Judge sides with Alaska Pulp Co.

Posted: Wednesday, May 31, 2000

A federal claims court has ruled that the U.S. Forest Service acted improperly when it ended Alaska Pulp Co.'s 50-year timber contract in the Tongass National Forest.

The ruling is a major victory for Alaska Pulp, which owned a Sitka pulp mill that was one of the city's largest employers.

Judge Lawrence M. Baskir issued a 14-page ruling that said Alaska Pulp did not violate its Forest Service contract by closing its Sitka mill in 1993. That was the reason given for canceling the contract, which was to run through 2011.

Alaska Pulp also claims that the federal government made damaging, unilateral modifications to the company's timber contract through the Tongass Timber Reform Act, a law passed in 1990.

Alaska Pulp is seeking $1.4 billion in damages it says it suffered as a result of the contract changes and cancellation.

The 50-year contract, signed in 1957, required the company to install the $60 million pulp plant in Sitka by 1961 to process lower-quality logs. Processing requirements are intended to promote industry within a region.

Judge Baskir ruled from Washington, D.C., that the contract specified Tongass timber had to be processed before export, but not indefinitely at the Sitka mill.

``This does not necessarily mean that the pulp mill was to be the sole means of processing the wood 36 years later,'' Baskir wrote.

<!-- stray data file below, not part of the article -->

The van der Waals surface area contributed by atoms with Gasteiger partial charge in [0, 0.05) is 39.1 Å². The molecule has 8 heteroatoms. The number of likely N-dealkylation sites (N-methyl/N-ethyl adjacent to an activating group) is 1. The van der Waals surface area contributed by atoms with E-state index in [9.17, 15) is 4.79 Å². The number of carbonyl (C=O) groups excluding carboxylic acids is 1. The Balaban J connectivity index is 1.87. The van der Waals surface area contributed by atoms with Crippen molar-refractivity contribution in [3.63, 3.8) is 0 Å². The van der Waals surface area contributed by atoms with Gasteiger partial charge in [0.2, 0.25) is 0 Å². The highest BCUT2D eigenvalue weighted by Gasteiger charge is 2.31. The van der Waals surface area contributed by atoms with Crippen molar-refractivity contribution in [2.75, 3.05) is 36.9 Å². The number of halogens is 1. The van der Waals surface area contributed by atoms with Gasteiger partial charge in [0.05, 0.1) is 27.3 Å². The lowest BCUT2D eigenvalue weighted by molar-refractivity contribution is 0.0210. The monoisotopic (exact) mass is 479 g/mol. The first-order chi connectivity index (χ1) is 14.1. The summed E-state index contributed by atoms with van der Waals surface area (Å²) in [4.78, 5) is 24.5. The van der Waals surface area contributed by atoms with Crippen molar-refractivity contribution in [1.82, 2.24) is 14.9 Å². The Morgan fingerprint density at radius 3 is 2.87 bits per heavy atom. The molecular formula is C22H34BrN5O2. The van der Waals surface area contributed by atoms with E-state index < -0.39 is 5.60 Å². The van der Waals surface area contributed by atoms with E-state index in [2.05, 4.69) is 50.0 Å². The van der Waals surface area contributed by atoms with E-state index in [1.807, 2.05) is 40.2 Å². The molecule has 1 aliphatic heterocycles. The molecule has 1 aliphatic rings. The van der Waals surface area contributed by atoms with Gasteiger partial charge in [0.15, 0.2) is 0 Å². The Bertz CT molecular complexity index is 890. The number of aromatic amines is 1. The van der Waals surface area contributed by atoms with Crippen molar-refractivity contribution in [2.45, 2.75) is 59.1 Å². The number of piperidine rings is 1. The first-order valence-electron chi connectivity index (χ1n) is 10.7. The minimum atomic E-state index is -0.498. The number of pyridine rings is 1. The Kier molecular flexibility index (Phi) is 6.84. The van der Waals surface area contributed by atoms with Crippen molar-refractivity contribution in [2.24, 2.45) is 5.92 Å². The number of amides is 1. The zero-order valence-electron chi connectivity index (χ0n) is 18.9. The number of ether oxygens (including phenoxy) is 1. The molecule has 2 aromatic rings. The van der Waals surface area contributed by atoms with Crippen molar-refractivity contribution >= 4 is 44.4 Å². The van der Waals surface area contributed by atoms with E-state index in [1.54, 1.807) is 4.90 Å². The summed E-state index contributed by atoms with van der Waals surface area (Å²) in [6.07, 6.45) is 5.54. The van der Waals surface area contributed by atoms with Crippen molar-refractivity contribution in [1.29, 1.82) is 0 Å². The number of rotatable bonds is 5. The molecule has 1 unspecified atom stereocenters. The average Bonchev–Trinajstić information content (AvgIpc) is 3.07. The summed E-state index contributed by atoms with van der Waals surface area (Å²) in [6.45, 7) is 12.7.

The contract said operations would be conducted on a competitive and commercially sound basis. Baskir said that allowed flexibility as economic conditions changed. He called the requirement to operate the mill for 50 years ``a tremendous leap.''

Alaska Pulp sued in 1986, claiming the Forest Service failed to provide economically viable timber. The two sides reached a settlement in 1990. Later that year, however, Congress passed and President George Bush signed the timber reform act, which removed provisions the company had negotiated with the Forest Service.

In 1993, in a weak pulp market, Alaska Pulp announced it would suspend operations indefinitely while exploring other uses of the mill. While APC continued other timber operations, the Forest Service determined it breached the contract and issued a termination notice in 1994.

Forest Service spokeswoman Sheila McLean said the agency had no comment on last week's court ruling because it is part of an ongoing case. Department of Justice spokesman Charles Miller said the government will review the ruling. It has 90 days to appeal.

Alaska's congressional delegation welcomed the court ruling.

``The government should not go around breaking deals,'' said Rep. Don Young. ``We all told the government decision-makers that five years ago when they broke this deal. The court told the government the same thing in this ruling.''

Sens. Ted Stevens and Frank Murkowski said the actions by the various administrations have had a devastating effect on Southeast Alaska.

Murkowski said employment in Ketchikan, Sitka, Petersburg, Wrangell and Haines has declined by 7 percent since 1993 with the loss of 1,100 direct timber jobs.

Marc Wheeler, a spokesman for the Southeast Alaska Conservation Council, said Alaska Pulp repeatedly polluted air and water in Sitka.

``We still think the Clinton Administration did the right thing by canceling the contract,'' he said.

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